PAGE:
Learning a new piece

Edited: December 6, 2017, 1:53 PM · Hello
I have recently done my grade 6 Violin (still awaiting the result). For good or bad, I am starting on the AMEB grade 7 syllabus. I have to do a study and think I will do Kaysers Allegro con fuoco No 35 from studies Op. 20. This is a longer piece than I’ve done before, running to 4 pages. My question is what is the best approach to learning? Do I do 1 page at a time, learning to play it well, then move on to the next. Or do I start at the beginning and do the whole lot. The only issue with the whole lot, is I think I need to know the notes pretty well before I can speed it up and learning 4 pages at once is a lot to remember.
Do you have any strategies?


Replies (4)

December 6, 2017, 2:07 PM · PS I don’t need to memorise the piece
December 6, 2017, 9:25 PM · Normally, I advise my students to learn larger sections at a time, but not pages, since the end of a page may not make any musical sense. And I certainly wouldn't learn a page very well before even looking at the next one. A couple days of slow working through the entire piece is a good start. Then start doing more detailed work on the first large section (the exposition of a sonata, for example) working out the fingerings and counting the tricky rhythms. When you feel you have at least a good understanding of that section, move on to the next. Don't wait for it to be perfect because you won't move on soon enough to learn in a timely manner. Good luck!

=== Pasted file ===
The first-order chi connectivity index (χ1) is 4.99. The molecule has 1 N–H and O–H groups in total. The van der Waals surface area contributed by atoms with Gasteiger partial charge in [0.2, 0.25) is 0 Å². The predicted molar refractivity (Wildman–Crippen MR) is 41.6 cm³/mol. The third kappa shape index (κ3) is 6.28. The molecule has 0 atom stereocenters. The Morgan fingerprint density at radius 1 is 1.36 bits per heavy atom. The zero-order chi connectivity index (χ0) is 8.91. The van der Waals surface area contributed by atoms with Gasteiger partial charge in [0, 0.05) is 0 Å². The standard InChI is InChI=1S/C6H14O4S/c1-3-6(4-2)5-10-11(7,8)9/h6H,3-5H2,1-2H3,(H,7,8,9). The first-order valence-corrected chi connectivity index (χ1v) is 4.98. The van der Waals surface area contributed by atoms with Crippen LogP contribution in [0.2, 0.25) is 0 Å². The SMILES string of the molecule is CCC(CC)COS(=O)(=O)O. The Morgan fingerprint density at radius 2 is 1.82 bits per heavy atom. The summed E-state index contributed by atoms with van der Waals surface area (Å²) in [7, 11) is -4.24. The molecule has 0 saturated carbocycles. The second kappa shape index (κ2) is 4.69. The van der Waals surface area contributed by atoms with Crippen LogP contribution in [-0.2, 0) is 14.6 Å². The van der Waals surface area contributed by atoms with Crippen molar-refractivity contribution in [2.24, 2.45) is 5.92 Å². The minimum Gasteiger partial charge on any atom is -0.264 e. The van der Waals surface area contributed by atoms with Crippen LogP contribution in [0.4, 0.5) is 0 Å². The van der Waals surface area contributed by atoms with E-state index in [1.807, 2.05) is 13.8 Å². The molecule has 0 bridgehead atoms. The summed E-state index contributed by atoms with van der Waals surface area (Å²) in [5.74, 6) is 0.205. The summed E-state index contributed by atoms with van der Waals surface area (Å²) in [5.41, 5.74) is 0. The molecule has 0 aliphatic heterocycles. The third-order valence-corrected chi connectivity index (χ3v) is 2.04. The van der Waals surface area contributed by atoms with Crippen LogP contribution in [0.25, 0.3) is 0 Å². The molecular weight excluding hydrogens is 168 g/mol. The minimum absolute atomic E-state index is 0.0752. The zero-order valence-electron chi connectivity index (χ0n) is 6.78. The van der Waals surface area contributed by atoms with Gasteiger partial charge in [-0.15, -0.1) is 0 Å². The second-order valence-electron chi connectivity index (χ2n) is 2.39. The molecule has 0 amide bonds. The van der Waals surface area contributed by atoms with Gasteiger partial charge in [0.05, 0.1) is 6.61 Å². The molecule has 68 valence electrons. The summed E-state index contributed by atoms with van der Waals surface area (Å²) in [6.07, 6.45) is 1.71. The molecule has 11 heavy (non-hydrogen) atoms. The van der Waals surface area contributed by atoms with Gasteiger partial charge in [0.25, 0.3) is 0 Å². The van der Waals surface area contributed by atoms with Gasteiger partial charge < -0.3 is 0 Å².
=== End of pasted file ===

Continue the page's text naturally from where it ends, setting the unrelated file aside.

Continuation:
December 7, 2017, 8:45 AM · You have to work on it in a structured way of course, but to keep things fresh you can also from time to time do micro-practice, meaning take a more or less random measure or two measures, and focus on that during half an hour or so, analyzing fingerings and preparatory fingerings, string crossings, playing it cleanly, and getting it really fast.
December 7, 2017, 3:05 PM · With something like that I usually just play through it a couple of times to learn where I need to spend time. Then spend time there, on those smaller bits. Then expand around those bits so that they are in context. Then stitch it all back together so that it all makes some sense as a whole.

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